Trevanian (1979, 2005). Shibumi: A Novel. New York: Three Rivers Press
Date Posted: January 6, 2017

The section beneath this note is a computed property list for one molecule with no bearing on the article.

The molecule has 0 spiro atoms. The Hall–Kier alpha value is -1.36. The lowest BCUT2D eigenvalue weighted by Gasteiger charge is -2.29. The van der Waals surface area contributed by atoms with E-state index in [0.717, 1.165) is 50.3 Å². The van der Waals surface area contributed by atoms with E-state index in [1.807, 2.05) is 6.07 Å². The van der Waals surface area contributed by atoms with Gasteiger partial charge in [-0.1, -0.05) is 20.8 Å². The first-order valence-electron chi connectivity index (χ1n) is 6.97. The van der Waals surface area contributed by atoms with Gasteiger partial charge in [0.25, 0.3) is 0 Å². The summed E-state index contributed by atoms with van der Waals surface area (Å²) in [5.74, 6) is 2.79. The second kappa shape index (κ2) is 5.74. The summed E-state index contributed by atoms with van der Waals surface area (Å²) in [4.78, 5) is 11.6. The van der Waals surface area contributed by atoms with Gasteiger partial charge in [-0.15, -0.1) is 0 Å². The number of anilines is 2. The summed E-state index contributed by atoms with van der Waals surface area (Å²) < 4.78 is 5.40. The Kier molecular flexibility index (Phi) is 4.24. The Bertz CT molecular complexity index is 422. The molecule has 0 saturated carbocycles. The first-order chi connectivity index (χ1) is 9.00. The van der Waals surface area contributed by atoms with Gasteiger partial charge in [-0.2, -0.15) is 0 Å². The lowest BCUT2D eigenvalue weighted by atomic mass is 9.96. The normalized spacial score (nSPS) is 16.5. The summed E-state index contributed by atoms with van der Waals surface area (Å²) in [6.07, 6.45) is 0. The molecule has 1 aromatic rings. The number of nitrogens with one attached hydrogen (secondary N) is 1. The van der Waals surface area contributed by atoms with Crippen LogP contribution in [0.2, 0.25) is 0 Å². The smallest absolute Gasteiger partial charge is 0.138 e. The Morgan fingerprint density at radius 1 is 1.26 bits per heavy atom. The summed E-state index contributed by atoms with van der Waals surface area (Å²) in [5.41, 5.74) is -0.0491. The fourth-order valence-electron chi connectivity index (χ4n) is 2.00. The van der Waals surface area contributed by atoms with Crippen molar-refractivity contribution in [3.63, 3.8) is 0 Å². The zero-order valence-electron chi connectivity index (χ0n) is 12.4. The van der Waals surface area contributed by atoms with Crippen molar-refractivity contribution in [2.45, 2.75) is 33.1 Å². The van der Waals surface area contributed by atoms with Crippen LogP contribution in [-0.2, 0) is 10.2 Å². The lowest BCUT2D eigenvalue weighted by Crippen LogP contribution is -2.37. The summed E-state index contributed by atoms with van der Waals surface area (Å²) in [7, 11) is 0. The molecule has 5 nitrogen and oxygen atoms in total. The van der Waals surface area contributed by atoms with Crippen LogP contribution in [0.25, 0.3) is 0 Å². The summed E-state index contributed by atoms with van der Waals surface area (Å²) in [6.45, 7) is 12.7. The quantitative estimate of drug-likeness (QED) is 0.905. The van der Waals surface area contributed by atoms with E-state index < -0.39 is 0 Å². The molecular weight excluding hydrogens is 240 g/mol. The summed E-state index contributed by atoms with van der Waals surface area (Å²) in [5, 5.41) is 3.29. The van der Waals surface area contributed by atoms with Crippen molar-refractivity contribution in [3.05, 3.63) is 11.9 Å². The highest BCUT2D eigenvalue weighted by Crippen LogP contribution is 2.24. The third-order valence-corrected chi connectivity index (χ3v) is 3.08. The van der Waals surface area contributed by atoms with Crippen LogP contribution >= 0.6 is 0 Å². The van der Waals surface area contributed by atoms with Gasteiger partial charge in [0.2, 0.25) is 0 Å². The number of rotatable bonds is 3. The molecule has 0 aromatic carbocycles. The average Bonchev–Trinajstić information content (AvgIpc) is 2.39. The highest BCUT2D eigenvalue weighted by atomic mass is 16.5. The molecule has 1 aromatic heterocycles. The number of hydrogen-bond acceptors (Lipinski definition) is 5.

When the CIA arranges for the Rome Airport murder of a trio of Jewish fanatics on their way to revenge the Munich killings, the plan is botched: there’s one survivor–young American Hannah Stern. So the Mother Company is furious. The Mother Company? “A consortium of major international. . . corporations” that has quietly taken over the CIA, along with most of the rest of the West’s power forces. And the Mother Company is frightened–despite its limitless power and resources, computerized and otherwise–when it’s learned that desperate Hannah Stern is heading for the Basque country manse of German-Russian Nicholai Hel, a friend of her dead uncle’s. Why all the fuss about Hel? Because he is–as we learn in vivid flashbacks while the Mother Company researches Hel via computer–the world’s greatest assassin and “professional exterminator of international terrorists”: raised in Shanghai and wartime Japan, mystically gifted Nicholai was soon orphaned and soon learned to hate the U.S.; and all the time he was mastering quiet-kill techniques, immersing himself in the philosophical board-game Go, and seeking “Shibumi”–a sort of essential Oriental dignity and cool. Now Hel is retired, enjoying his passions for Basque caving and sexual connoisseurship (both rendered in detail). But when Hannah arrives for sanctuary, she’s soon followed by smug emissaries from the Mother Company–and their un-Shibumi brutishness (plus the fact that Hel bears one of them a 30-year grudge) provokes Hel back into action. He decides to fulfill Hannah Stern’s aborted mission, succeeding despite all the Mother Co.’s efforts (he kills the Munich terrorists–on board a British plane–with the edge of a credit card). And when he returns home to his Basque estate, there’s a bloody underground/mountainside showdown with the Mother Co. forces. Trevanian (The Eiger Sanction) writes thrillers with a tone all his own–rather decadent, austerely bloodthirsty, thoughtful but slickly detached. This one, even more than the others, is therefore not for every taste (Hel’s overdone anti-U.S. diatribes will also put off some readers), but those who can mesh gears with Trevanian’s sexy, cruel streak will find this fascinating, creepy, razor’s-edge entertainment.